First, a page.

An unparalleled exploration of the mysteries underlying women's sexuality that rivals the culture-shifting Kinsey Report, from two of America's leading research psychologists.
Do women have sex simply to reproduce or display their affection? When University of Texas at Austin clinical psychologist Cindy M. Meston and evolutionary psychologist David M. Buss joined forces to investigate the underlying sexual motivations of women, what they found astonished them.
Through the voices of real women, Meston and Buss reveal the motivations that guide women's sexual decisions and explain the deep-seated psychology and biology that often unwittingly drive women's desires - sometimes in pursuit of health or pleasure, or sometimes for darker, disturbing reasons that a woman may not fully recognize. Drawing on more than a thousand intensive interviews conducted solely for the book, as well as their pioneering research on physiological response and evolutionary emotions, Why Women Have Sex uncovers an amazingly complex and nuanced portrait of female sexuality. They delve into the use of sex as a defensive tactic against a mate's infidelity (protection), as a ploy to boost self-confidence (status), as a barter for gifts or household chores (resource acquisition), or as a cure for a migraine headache (medication).
Why Women Have Sex stands as the richest and deepest psychological understanding of female sexuality yet achieved and promises to inform every woman's (and her partner's) awareness of her relationship to sex and her sexuality.
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Pulling Back The Curtain On Sexual Motivations
Sex at Dawn, where the authors try to expand our concept of female sexuality, but they get the science embarrassingly wrong. Where the writers of Sex at Dawn make the usual mistakes and misunderstandings that come with public misconceptions with evolutionary theory, Meston and Buss get the science right, and back it up with data.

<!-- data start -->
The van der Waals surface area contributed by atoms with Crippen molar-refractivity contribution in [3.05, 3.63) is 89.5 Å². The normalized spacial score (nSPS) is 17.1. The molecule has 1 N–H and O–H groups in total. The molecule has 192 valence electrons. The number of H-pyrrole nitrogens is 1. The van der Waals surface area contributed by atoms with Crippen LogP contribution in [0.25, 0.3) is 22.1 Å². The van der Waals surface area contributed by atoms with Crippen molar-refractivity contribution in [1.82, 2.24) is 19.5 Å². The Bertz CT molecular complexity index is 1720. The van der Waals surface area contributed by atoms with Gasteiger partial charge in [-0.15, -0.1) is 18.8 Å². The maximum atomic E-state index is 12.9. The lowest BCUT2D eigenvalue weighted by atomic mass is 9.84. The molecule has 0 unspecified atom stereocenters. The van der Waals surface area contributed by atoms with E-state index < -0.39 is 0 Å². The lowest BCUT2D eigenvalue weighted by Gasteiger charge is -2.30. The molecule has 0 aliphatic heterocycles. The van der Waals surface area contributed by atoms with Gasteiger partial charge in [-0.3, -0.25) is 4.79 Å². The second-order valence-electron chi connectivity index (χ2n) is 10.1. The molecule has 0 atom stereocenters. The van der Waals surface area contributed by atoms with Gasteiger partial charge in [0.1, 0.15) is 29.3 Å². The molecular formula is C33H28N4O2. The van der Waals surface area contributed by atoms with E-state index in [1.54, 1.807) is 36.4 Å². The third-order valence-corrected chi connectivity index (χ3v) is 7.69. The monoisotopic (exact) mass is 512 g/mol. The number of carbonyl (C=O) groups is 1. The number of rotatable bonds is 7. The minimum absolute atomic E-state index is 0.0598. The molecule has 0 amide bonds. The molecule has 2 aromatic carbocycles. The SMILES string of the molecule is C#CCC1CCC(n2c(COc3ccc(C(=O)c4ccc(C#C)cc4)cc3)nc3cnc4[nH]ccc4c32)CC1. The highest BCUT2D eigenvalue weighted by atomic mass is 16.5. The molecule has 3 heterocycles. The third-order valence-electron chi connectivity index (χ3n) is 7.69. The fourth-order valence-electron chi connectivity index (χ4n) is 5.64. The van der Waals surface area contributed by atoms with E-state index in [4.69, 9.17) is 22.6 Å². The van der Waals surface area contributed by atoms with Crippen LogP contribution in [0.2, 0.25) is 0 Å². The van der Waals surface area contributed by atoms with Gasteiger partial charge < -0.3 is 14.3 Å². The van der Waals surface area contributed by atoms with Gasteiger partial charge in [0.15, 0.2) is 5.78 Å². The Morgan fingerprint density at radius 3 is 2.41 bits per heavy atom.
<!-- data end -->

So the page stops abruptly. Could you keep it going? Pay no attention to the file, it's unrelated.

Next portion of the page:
Couldn't pick just one, but my favorites were the moments of insight I gained when they hit on the circumstances of my past relationships. I could see many of my past girlfriends described or explained across several motivations they cover. The girlfriend that obsessed over other women and the threat they posed to her, the non-girlfriend that cheated on her husband with me, and the girl that cheated on her previous boyfriend with a celebrity. It's also nice to know I what I did right while pursuing the woman who is now my wife.
Yes but my bluetooth ran out of juice.
I only have two criticisms of the book, the authors rely heavily on self report, questionnaires given to women, and while they get the evolutionary psychology right, it may not be accessible to the layman. Self-reporting is notorious for failing to track the underlying causes of behavior, and really amounts to "How Women Rationilze/Justify Sex" rather than why they really do it. The authors clearly compensate for this by augmenting the data with other studies, independent evaluations and evolutionary psychology, however the distinction between the underlying evolutionary logic and the actual personal logic of the individual woman is not always clear. This can make the book misleading for someone unfamiliar with evolution.
- Dubito Ergo Sum
Should be called "Why women THINK they have sex"
The name of David Buss lured me into buying this book. Unfortunately it seems to be composed mainly by Cindy Meston.
Although first part was interesting - based on what characteristics women choose sex partners the rest is outright boring, full of fluffy words, long romantic descriptions.
I was not buying a chick flick!
Besides, whole idea of research - asking women why they had sex seems flawed to me as women tend to lie about reasons (often unconsciously). Their replies are based on context, upbringing, even time of the month!
I would rather see experiments where actual women sexual desire was measured without having to ask them.
Also, very little is described in terms of evolutionary psychology. It seems that name of David Buss is just used to push this on the market.